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The term ‘stationary steady state’ is therefore a very general term encompassing both the steady state, constancy, of isolated systems at equilibrium and the steady state or constancy of internal variables of open systems away from thermodynamic equilibrium (Nicolis & Prigogine, 1989) which is time-independent (Bertalanffy, 1969) (Fig. 2).

In some remarkable cases the attained stationary steady state is independent from initial conditions. All human beings after 18–24 h of wakefulness, regardless of the previously perfomed activites, usually will fall asleep. Sleep deprivation, if prolonged, is not compatible with life (Recordati, 2003). During sleep each individual goes through different stages of NREM sleep (Brebbia & Altshuler, 1965; Hobson & Steriade, 1986). In healthy humans, autonomic and cardiovascular systems will show definite and characteristic changes typical of this steady state, such as decreases in sympathetic activity, blood pressure, heart rate, oxygen consumption and metabolic rate and a clear increase in vagal tone. Sleep may be defined as a necessary, spontaneous (it does not require work to bring it about), equifinal steady state.

The reference steady state

A reference state, which may well be a stationary, time-independent, nonequilibrium state, is taken into consideration. This state may be indicated by the symbol XS.

However, because of perturbations and fluctuations, many real-world systems oscillate around a reference state. Their state then becomes a time-dependent state X(t), which is the observable, actual state, and which is related to XS by the following relation

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with XS describing a time-independent state of rest and the average value of some physical quantity and with x(t) describing time dependent fluctuations and perturbations.

While perturbations originate in the external environment and are the expression of the interference of the environment with the intrinsic dynamics of the system being investigated, fluctuations may be regarded as deviations from the average values of the macroscopic state variables that the system generate spontaneously, independent of the environment (Nicolis & Prigogine, 1989).

For example if the heart rate of an healthy individual performing deep breathing is the variable (x) under study, the average heart rate before and after the test will represent the steady state XS, around which the fluctuations of heart rate induced by deep breathing, x(t), will occur. If circadian 24 h blood pressure changes are described as a harmonic oscillation, the mesor will become the XS around which normal fluctuations will occur (Carandente, 1984). Temperature, arterial blood pressure and heart rate, extracellular fluid volume and composition, O2 consumption, rate of breathing, tidal volume, muscle sympathetic nerve activity and metabolic rate are the main variables which may be described according to the above mathematical function. All these variables fluctuate with circadian rhythmicity and move from near equilibrium levels during sleep, to far away from equilibrium during strenuous muscular exercise. Hence the displacement of these variables along the ordinate axis may also be seen as directly related to the parallel changes in metabolic rate occurring during different behaviours. Thus XS, the average value of the variable under consideration, is a function of the average value of the metabolic rate typical for a given behaviour. Hence if in a particular instance, the objective is to link neurohumoral regulation to energy balance, XS will be represented by the mean level of metabolic rate for the behaviour under consideration, around which the variable, heart rate say, will show bounded oscillations under neurohumoral influences. The quantification of XS by metabolism, besides dimensional problems (Ellis, 1966), will offer the opportunity to compare time-dependent oscillations and fluctuations of different variables at the same level of energy balance.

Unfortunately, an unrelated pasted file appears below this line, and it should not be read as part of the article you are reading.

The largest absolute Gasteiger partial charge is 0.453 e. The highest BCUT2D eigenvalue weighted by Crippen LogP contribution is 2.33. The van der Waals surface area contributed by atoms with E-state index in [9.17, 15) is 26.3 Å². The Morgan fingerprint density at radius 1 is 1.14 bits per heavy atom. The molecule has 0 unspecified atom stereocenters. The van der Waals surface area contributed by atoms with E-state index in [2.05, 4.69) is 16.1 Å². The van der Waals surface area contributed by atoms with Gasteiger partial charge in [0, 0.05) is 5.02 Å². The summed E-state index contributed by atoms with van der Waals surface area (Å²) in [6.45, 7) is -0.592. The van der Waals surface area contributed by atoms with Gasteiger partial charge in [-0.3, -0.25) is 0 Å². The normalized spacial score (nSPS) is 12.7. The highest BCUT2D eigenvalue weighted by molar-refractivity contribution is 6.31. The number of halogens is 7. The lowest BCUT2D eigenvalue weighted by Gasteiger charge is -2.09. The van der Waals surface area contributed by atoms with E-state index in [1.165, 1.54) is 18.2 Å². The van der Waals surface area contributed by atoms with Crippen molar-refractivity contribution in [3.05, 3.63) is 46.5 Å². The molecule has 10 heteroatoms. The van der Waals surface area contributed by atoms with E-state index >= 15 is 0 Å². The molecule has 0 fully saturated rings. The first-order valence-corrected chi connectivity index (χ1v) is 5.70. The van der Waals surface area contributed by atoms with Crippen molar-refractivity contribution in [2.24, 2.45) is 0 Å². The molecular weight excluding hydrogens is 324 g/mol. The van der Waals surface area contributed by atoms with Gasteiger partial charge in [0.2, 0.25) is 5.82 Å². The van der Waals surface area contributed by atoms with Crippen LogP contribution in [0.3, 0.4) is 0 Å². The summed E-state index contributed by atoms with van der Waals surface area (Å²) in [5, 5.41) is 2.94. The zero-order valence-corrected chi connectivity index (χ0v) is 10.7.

Stability and attractors

The concept of stability helps to characterize the fluctuating state of a system further offering a description of the behaviour of the time-dependent variable with respect to the steady state of reference XS. Generally speaking the system is said to be stable if after a deviation from XS the variable x tends to return to the reference steady state XS, while the system is said to be unstable if the variable does not return to the reference state. For example, heart rate changes during testing of autonomic reflexes in autonomic failure patients, do not recover towards prestimulus values, allowing the conclusion that in this condition the system is unstable (Wieling & Karemaker, 1999).

Independently of time, stability may be quantified on the basis of the mutual dependence of the variables (Kreyszig, 1988). The graphical representation of such systems (the so-called autonomous systems) is reached by assigning each axis to a different variable, but not to time. The resulting space may be two-dimensional or 3 and n-dimensional (the phase space). Since the time dependence is eliminated from the description, a constant set of values for the variable, becomes a point in plane or space and is termed a critical point (Kreyszig, 1988).

Generally speaking a point P0 is called a stable critical point if all paths that at some instant are sufficiently close to P0 remain close to P0at all future times. This is the Lyapounov definition of stability and the point P0 is said to be stable in the sense of Lyapounov (Fig. 3a). Lyapounov's formulation gives conditions for stability in precise mathematical terms (Kondepudi & Prigogine, 1998). For example, respiratory sinus arhythmia during deep breathing offers an example of fluctuation of a variable around a mean steady reference state which may be considered stable in the sense of Lyapounov.